Obesogens

Sara - posted on 12/22/2010 ( 13 moms have responded )

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http://www.doctoroz.com/videos/understan...


We blame weight gain on eating too many burgers and burning too little fat, but scientists are discovering that chemicals we’re exposed to everyday could be a big part of the obesity epidemic. Called obesogens, or endocrine disruptors, these natural and man-made chemicals work by altering the regulatory system that controls your weight—increasing the fat cells you have, decreasing the calories you burn, and even altering the way your body manages hunger.



What do you all think?

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Becky - posted on 12/23/2010

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There are a lot of factors besides poor diet and lack of exercise which can contribute to obesity. Stress, which causes an increase in cortisol, which causes an increase in belly fat. Lack of adequate sleep. Hormonal or thyroid problems, to name a few. Yes, people need to take responsbility for their diet and exercise levels, but it's not fair to paint everyone who struggles with weight with the same fat, lazy, poor diet slob brush either!

[deleted account]

It's possible that it's one factor that makes people more prone to gain weight, but it still goes back to the same thing, over eating and under exercise. There are studies showing all kinds of reasons for obesity, but how many people who eat mostly vegetables, only minimal fat/sugar and exercise at least 20 mins per day are obese? Probably Zero.

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I think genetics, personality, and lifestyle all play huge parts in a person's weight. I also think that a person who pays attention to what they put in their body and makes sure they keep active will have more success than someone who sits back telling themselves it's all in their DNA or in these somewhat unavoidable "obesogens" and that they can't help it. I'm not saying that as a fact, just as an opinion, based on personal experience.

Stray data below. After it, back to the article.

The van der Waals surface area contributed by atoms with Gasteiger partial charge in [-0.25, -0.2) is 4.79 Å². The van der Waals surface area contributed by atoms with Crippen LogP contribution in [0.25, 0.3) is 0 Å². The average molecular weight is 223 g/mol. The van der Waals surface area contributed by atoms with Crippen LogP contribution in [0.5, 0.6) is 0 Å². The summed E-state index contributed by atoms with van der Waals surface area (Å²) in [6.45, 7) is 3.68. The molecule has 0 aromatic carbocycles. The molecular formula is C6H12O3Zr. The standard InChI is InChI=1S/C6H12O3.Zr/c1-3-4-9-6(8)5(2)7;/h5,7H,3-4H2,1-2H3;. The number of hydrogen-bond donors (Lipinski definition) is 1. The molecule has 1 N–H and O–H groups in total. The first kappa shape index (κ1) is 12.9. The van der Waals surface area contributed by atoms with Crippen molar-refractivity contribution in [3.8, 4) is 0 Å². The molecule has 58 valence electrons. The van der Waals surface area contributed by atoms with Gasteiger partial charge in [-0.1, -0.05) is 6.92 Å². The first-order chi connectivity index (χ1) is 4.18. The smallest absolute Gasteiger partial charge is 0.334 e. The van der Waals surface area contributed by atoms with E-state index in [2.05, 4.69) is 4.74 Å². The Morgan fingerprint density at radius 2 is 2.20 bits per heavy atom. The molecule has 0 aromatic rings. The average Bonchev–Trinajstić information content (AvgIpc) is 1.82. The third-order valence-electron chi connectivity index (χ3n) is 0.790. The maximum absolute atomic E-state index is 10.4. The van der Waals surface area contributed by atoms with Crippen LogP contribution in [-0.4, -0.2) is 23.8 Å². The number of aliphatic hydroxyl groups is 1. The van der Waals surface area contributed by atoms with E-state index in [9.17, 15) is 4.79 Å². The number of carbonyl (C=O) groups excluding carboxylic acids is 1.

*was just thinking, why do i feel like i have to put a disclaimer on something when it should be an unspoken rule of thumb? huh...anyway...*

~♥Little Miss - posted on 12/22/2010

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LOL...I am reading this while eating chinese takeout...

[deleted account]

Oooh, ooh....I'm totally interested but headed out the door so I'm posting this so I receive email notifications and can catch up later!

Thanks Sara -- I'll be back!

Stifler's - posted on 12/22/2010

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I think obesogens probably do affect us, but we also don't actually do that much exercise. We don't boil coppers and use mangles, or walk 10km to school barefoot anymore. 30 minutes a day of walking is recommended but all that is going to do is maintain your weight.

Tara - posted on 12/22/2010

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Look to the frogs!!
Years ago we had a lot of frogs on our farm that were born with too many toes, one eye, no eyes, genitalia on the external side of their bodies etc.
We contacted a University and they sent out a team of researchers and they took a lot of water and soil samples.
They told us that frogs are the proverbial canary in the coal mine when it comes to the human endocrine system.
Scary stuff.

Sara - posted on 12/22/2010

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I was breastfed for longer than 12 months and have struggled with weight my whole life.



While I do understand the points some of you have made, when you say things like "Rather than accepting responsibility and making changes to their life, they can say it is out of their control and have science to at least partially back up their claim" (not trying to pick on you Cassie!) it makes me think, would you say that about research for cancer to someone with lung cancer who smoked for 30 years? Or someone with skin cancer who sunbathed or never wore sunblock? I don't think researching these kinds of things make it easier for people to find excuses to remain the way they are. I think if they do prove that things like this have an impact on obesity or one day discover an obesity gene therapy, it would help a lot of people.